Such a value $d$ does not necessarily exist. For $J=(xy,xz)$ we have $(xyz)^{d-1} \notin J^d$ for any $d$. It’s even worse (but maybe a little degenerate) if $J$ is principal.

A necessary and sufficient condition for existence of such a $d$ is that the monomials generating $J$ don't have a common factor. To be explicit:

**Proposition:** Let $m_1,\dotsc,m_k \in R = \Bbbk[x_1,\dotsc,x_n]$ be square-free monomials, $J=(m_1,\dotsc,m_k)$. (We don't assume $k=n$, or that the monomials have the same degree.) There exists a $d$ such that $(x_1 \dotsm x_n)^{d-1} \in J^d$ if and only if for each $i=1,\dotsc,n$, there is (at least) one of the monomials $m_j$ such that $x_i$ does not appear in $m_j$.

*Proof:* As in the example above, if each $m_j$ is divisible by the same $x_i$ for some $i$, then every generator of $J^d$ is divisible by $x_i^d$, so $(x_1\dotsm x_n)^{d-1} \notin J^d$. Conversely, if the condition is met, then in the product of the generators $m_1 \dotsm m_k$, each variable $x_i$ appears at most $k-1$ times, so $m_1 \dotsm m_k$ divides $(x_1 \dotsm x_n)^{k-1}$, and $(x_1\dotsm x_n)^{k-1} \in J^k$, i.e., $d=k$ (the number of monomial generators) works. $\square$

For a square-free monomial $m$, let $\overline{m}$ be the set of variables that don't appear in $m$. So the condition above is that $\overline{m}_1 \cup \dotsb \cup \overline{m}_k = \{x_1,\dotsc,x_n\}$.

**Proposition:** With notation as above, $(x_1 \dotsm x_n)^{d-1} \in J^d$ if and only if there exist $j_1,\dotsc,j_d$ such that $\overline{m}_{j_1} \cup \dotsb \cup \overline{m}_{j_d} = \{x_1,\dotsc,x_n\}$.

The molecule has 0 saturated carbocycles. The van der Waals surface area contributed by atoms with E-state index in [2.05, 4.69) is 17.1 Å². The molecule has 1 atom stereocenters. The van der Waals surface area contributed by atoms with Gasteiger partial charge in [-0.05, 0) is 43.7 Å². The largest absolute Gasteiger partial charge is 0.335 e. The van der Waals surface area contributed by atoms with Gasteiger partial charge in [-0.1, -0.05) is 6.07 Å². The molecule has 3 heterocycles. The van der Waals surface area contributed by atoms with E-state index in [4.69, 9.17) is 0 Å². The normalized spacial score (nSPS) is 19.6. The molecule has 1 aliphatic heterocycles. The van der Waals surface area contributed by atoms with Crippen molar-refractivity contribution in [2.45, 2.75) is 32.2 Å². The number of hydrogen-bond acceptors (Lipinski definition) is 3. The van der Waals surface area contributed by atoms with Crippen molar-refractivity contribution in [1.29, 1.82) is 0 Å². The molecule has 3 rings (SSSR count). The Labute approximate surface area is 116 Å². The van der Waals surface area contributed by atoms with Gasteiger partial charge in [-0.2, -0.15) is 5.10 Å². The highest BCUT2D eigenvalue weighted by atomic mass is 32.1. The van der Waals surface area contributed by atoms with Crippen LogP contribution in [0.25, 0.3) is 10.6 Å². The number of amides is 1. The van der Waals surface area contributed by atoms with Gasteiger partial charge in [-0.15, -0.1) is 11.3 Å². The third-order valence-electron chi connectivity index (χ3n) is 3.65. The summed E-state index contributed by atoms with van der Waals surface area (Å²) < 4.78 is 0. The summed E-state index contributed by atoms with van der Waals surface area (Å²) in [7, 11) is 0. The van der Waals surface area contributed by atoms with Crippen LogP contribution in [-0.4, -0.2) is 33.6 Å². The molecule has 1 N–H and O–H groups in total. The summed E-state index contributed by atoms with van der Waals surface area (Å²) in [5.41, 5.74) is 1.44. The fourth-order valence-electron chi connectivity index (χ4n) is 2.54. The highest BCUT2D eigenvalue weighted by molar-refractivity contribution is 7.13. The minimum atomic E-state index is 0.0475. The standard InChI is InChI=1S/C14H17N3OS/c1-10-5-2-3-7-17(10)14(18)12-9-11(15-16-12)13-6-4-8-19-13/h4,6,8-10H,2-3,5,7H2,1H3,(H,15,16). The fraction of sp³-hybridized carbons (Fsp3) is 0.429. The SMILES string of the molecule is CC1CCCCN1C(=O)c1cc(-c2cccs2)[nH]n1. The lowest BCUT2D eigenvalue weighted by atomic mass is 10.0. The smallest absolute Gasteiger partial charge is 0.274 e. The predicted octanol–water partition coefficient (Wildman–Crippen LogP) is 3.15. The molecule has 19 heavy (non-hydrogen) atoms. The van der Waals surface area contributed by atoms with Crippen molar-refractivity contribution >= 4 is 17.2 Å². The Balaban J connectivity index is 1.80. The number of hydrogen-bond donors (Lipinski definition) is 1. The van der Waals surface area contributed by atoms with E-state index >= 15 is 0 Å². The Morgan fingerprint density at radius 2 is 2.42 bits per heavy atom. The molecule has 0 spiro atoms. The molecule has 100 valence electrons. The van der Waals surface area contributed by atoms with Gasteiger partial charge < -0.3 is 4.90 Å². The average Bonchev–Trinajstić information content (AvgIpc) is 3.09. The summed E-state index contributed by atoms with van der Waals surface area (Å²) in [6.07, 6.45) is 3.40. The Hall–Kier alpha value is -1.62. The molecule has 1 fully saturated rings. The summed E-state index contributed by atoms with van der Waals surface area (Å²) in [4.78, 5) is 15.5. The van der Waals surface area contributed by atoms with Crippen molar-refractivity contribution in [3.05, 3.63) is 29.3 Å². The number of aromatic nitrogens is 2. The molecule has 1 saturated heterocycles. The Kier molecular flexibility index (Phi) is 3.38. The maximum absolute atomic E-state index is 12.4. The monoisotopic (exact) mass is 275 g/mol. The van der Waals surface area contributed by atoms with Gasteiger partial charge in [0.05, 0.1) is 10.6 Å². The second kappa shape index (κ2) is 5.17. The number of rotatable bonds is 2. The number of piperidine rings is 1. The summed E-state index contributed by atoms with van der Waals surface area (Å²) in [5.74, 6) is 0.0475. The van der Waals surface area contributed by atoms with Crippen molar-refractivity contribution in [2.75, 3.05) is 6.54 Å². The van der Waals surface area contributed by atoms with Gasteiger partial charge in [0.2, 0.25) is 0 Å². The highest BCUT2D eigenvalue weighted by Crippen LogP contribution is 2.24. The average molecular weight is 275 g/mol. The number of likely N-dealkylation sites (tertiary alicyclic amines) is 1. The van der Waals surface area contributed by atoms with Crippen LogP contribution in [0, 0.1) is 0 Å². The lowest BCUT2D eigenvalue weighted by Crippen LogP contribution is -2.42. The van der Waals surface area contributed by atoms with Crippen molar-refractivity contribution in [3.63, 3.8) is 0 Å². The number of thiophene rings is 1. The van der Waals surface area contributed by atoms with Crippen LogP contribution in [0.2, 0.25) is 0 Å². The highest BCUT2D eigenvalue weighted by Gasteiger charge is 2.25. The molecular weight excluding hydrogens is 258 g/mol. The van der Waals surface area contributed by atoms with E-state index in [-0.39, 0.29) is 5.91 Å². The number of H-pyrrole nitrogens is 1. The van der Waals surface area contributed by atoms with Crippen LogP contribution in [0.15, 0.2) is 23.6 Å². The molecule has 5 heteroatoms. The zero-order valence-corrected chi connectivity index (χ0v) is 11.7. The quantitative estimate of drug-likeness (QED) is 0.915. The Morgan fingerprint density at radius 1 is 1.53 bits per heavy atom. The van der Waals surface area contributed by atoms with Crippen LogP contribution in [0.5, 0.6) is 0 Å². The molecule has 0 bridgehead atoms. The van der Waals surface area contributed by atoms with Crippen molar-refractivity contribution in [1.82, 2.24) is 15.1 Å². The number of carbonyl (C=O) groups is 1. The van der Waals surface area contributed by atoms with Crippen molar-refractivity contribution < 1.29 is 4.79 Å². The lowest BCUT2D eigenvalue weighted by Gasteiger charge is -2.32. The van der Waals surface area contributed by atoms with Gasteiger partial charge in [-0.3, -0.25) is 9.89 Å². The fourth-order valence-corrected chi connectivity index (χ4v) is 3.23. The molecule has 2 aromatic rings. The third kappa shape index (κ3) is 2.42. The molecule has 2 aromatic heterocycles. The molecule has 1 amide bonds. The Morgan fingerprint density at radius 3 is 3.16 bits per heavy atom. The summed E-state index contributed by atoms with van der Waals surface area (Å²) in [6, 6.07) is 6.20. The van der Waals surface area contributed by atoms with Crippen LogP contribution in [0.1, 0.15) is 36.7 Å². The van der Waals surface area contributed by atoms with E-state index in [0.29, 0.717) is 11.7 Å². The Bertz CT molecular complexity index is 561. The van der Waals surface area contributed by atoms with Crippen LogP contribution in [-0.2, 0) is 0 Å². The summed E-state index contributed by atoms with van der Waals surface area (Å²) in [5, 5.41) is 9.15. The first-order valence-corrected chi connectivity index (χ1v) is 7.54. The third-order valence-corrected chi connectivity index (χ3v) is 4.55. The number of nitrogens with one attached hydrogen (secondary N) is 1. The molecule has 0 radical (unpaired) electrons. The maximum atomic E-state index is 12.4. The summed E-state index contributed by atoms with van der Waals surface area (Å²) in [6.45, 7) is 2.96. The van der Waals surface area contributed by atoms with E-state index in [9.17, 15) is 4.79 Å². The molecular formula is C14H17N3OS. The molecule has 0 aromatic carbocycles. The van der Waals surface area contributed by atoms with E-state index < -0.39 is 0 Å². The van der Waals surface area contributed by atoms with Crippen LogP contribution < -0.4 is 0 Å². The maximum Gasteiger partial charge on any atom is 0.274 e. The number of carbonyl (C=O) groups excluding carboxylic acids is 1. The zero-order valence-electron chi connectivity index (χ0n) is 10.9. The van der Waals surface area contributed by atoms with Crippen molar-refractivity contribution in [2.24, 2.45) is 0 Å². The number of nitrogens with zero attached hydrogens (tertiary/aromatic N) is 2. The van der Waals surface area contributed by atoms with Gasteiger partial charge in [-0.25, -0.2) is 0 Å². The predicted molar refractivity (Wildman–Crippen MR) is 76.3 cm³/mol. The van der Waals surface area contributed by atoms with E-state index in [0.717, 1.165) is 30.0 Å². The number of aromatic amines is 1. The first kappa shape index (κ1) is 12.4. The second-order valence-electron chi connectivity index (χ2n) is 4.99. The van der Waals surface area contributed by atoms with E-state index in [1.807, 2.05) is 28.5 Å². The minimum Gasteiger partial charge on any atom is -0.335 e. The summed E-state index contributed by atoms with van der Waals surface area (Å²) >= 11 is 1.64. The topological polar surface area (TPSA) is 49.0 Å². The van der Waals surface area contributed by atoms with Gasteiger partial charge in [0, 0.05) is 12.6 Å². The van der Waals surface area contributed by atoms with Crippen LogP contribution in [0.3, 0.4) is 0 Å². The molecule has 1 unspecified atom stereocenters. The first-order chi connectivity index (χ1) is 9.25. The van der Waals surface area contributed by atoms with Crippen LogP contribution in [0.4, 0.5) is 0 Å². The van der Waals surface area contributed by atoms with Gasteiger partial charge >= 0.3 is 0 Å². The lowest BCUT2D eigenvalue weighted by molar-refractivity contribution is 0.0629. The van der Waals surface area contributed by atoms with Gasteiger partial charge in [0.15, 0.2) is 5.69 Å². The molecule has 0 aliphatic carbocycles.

Indeed in the product $m_{j_1} \dotsm m_{j_d}$ each variable is omitted from at least one factor, hence appears at most $d-1$ times. Conversely if $(x_1 \dotsm x_n)^{d-1}$ is divisible by a generator of $J^d$, say, $m_{j_1} \dotsm m_{j_d}$ (here there is no assumption of distinctness of factors), then each $x_i$ must be omitted from at least one of the $m_{j_\ell}$'s.

So the minimum $d$ that works is the same as the smallest size of a cover of the set of variables by the $\overline{m}$'s. I'm not a combinatorialist but it seems to me that such $d$ cannot be determined only from the sizes of the $\overline{m}$s and pairwise intersections. It must involve triple intersections, etc. If you only want a bound then I suppose: the size of $\overline{m}_1 \cup \dotsb \cup \overline{m}_d$ is greater than or equal to the sum of the sizes of the $\overline{m}$'s minus the sum of the sizes of pairwise intersections (baby Bonferroni inequality). So if $d$ works, every $m$ has degree $e$, and each two $m$'s have at least $f$ factors in common, then the pairwise intersections of $\overline{m}$s have size at least $n-2e+f$, so
$$
n \geq d(n-e) - \binom{d}{2}(n-2e+f),
$$
and you can solve this quadratic inequality for $d$ and see if that gives an at all useful bound. I hope it helps.

(Edit: The pairwise *unions* of $\overline{m}$s have size at most $n-f$, but I should have bounded the size of the pairwise *intersections*. Again, sorry any confusion.)

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